New York Recording Law Summary:
Is New York a One Party Consent State?
New York recording law stipulates that it is a one-party consent state. In New York, it is a criminal offense to use any device to record, obtain, share or use communications, whether they are wire, oral or electronic, without the consent of at least one person taking part in the communication. This means that in New York, you are legally allowed to record a conversation if you are a contributor, or with prior consent from one of the involved parties. N.Y. Penal Law §§ 250.00, 250.05 (McKinney 2012).
You may not record or share conversations that you are not a part of without the consent of at least one party.
However, New York law does make an exception in cases where the person or people communicating are doing so in an environment where they should not be under the expectation of privacy. New York v. Kirsh, 575 N.Y.S.2d 306 (N.Y. App. Div. 1991).
If you are a third-party and require consent from the parties taking part in the conversation, the Federal Communications Commission (FCC) states that you may gain consent to make a recording by:
- Getting verbal or written consent prior to the recording being made.
- A verbal notification being played before the conversation begins. (For example: “This phone call is being recorded for quality control purposes…”).
- An audible beep tone being repeated at steady intervals during the duration of the conversation.
New York Video Recording Laws
New York allows the installation of video surveillance systems for security purposes as long as the owner of the security system posts a conspicuous notice stating that a video surveillance system has been installed for security purposes. Also, the installation of such a system is legal if the system has been installed in a way that makes the visibility of the security system clearly and immediately obvious.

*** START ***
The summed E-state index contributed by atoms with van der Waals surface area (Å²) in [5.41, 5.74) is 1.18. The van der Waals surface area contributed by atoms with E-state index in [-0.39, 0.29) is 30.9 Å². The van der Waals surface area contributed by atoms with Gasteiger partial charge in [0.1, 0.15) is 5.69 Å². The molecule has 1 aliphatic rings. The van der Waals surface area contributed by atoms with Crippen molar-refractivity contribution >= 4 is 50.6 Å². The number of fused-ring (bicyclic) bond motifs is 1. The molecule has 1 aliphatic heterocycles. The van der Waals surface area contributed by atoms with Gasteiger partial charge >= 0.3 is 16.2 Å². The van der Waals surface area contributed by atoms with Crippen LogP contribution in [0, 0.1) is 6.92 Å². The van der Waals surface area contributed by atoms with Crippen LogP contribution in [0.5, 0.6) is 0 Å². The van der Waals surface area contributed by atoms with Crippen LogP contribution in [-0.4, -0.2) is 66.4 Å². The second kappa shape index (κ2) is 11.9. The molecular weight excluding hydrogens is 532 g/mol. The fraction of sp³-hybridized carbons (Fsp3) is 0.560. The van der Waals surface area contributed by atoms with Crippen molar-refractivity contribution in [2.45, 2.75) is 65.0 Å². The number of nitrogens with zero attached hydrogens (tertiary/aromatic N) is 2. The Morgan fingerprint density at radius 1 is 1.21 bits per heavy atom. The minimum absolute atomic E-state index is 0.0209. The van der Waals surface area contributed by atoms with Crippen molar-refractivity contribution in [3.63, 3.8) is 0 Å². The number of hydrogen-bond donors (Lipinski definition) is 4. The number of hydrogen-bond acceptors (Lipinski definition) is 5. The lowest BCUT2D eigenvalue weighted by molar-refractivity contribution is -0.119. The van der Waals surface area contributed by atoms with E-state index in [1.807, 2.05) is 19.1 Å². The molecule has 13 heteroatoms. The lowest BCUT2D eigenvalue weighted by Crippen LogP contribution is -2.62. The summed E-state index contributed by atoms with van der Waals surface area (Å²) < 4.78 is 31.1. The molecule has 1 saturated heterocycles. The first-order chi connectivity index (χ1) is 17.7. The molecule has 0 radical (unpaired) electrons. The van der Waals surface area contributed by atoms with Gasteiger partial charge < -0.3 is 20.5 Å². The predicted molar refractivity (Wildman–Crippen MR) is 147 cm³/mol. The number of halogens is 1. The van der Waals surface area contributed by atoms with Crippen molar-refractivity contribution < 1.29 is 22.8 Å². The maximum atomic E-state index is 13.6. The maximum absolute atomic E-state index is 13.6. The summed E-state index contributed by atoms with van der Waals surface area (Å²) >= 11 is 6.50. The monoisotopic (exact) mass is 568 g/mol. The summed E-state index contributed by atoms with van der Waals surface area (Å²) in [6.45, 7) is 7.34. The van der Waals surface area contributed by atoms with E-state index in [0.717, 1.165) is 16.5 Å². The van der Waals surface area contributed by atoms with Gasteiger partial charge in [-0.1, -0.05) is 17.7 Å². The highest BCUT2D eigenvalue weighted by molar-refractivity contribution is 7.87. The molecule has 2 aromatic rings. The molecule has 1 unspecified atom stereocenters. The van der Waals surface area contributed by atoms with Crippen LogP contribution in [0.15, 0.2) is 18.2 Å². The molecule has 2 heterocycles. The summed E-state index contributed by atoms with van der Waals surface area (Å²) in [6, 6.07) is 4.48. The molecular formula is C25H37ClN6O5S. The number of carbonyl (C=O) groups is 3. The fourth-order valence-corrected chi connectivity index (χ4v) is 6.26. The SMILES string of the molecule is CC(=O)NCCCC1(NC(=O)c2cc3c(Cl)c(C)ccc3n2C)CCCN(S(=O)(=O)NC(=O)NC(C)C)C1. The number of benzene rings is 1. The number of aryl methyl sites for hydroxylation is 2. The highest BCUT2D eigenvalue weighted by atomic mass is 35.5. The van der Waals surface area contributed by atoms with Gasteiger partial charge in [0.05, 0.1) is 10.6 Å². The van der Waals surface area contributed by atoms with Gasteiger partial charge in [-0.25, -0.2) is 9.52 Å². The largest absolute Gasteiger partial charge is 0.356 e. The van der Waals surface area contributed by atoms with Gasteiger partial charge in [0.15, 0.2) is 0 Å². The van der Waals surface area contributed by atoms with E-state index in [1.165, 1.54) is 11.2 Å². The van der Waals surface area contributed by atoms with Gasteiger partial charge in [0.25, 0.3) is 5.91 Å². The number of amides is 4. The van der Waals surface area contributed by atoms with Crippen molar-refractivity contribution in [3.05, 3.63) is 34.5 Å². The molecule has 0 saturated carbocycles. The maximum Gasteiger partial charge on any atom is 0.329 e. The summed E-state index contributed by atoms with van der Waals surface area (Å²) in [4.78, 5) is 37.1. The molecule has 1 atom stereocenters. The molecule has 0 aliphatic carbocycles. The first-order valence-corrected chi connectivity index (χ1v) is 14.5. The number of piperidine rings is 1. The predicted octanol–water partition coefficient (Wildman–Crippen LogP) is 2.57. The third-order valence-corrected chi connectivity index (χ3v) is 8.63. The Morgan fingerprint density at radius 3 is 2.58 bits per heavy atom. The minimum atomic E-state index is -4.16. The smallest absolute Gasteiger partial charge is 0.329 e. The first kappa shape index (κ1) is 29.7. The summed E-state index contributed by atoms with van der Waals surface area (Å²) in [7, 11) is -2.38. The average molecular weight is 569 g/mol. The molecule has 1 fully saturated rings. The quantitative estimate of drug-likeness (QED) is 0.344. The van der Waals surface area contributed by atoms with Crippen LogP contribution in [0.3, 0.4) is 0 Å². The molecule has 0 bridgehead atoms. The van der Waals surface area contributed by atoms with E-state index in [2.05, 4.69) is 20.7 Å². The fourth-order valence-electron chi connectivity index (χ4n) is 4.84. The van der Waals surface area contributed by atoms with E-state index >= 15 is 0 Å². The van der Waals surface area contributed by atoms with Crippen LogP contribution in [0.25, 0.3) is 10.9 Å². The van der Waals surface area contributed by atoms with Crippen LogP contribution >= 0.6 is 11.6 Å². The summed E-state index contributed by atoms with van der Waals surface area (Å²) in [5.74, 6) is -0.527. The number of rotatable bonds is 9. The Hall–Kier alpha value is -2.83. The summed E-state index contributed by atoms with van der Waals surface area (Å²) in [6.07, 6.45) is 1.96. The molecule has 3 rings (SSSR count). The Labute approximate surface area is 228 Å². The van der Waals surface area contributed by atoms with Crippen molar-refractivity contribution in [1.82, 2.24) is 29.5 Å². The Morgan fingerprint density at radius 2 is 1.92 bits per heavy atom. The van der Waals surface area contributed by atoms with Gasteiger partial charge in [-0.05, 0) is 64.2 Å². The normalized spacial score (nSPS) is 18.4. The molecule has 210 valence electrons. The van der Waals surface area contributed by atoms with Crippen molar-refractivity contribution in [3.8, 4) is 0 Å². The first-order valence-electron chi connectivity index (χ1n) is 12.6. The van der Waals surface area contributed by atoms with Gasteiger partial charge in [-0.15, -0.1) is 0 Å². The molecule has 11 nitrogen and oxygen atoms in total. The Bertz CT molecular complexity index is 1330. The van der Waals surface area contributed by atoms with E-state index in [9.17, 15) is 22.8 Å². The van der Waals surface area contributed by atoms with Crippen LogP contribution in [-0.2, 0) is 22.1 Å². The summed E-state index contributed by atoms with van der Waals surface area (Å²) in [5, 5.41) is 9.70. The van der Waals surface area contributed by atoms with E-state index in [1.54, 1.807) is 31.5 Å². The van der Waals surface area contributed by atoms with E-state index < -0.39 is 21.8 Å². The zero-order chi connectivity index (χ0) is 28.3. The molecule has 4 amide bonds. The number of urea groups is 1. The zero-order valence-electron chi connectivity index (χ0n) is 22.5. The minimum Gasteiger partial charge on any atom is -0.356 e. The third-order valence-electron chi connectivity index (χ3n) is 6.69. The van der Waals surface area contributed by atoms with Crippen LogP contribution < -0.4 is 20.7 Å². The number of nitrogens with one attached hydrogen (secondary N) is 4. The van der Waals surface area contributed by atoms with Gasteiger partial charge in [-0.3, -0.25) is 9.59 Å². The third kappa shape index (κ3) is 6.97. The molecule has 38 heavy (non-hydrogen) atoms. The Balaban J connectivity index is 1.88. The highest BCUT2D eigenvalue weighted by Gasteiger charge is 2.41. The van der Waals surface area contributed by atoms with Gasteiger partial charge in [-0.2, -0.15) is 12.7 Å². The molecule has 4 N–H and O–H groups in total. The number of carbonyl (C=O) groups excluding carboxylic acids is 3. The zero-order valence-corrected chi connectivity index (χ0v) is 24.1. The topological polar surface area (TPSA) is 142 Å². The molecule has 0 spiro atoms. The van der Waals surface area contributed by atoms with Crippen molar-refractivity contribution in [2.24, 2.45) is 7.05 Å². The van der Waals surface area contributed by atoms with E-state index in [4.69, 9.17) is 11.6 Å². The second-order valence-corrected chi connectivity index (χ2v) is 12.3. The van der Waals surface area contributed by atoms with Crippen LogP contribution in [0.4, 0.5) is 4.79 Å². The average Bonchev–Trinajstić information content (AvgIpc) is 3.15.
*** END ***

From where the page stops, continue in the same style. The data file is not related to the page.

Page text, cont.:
However, according to N.Y. Penal Law § 250.45, it is considered unlawful surveillance in the second degree to install an imaging device (e.g., video camera) in places where people have a reasonable expectation of privacy without the consent or knowledge of the individual being recorded. These are places such as bedrooms, changing room, fitting room, restroom, toilet, bathroom, washroom, or shower. For example, if you are hosting guests in your house, you are not allowed use surveillance systems to record them when they are in areas where they have a right to privacy (e.g., bedroom). It is also illegal to use an imaging device to view, broadcast or record:
- Under the clothing being worn by an individual without the consent or knowledge of such individual.
- Intimate or sexual parts of an individual without the consent or knowledge of such individual.
- The sexual acts of a person in a surreptitious manner.
N.Y. Penal Law § 250.05: The illegal recording of a conversation is considered a felony.
N.Y. Penal Law § 250.45: Unlawful surveillance in the second degree is considered a Class E felony which carries a sentence of 2 to 5 years or probation.
N.Y. Penal Law § 250.50: An offender who commits the crime of unlawful surveillance in the second degree and has prior convictions of the crime of unlawful surveillance in the first or second degree may be found guilty of unlawful surveillance in the first degree which is classed as a Class D felony and carries a sentence of 1 to 7 years or probation.
N.Y. Penal Law § 250.55: A person who spreads images of intimate or sexual parts of an individual that were obtained through unlawful surveillance may be found guilty of dissemination of an unlawful surveillance image in the second degree, which is classed as a Class A misdemeanor and carries a maximum jail term of 1 year or 3 years probation.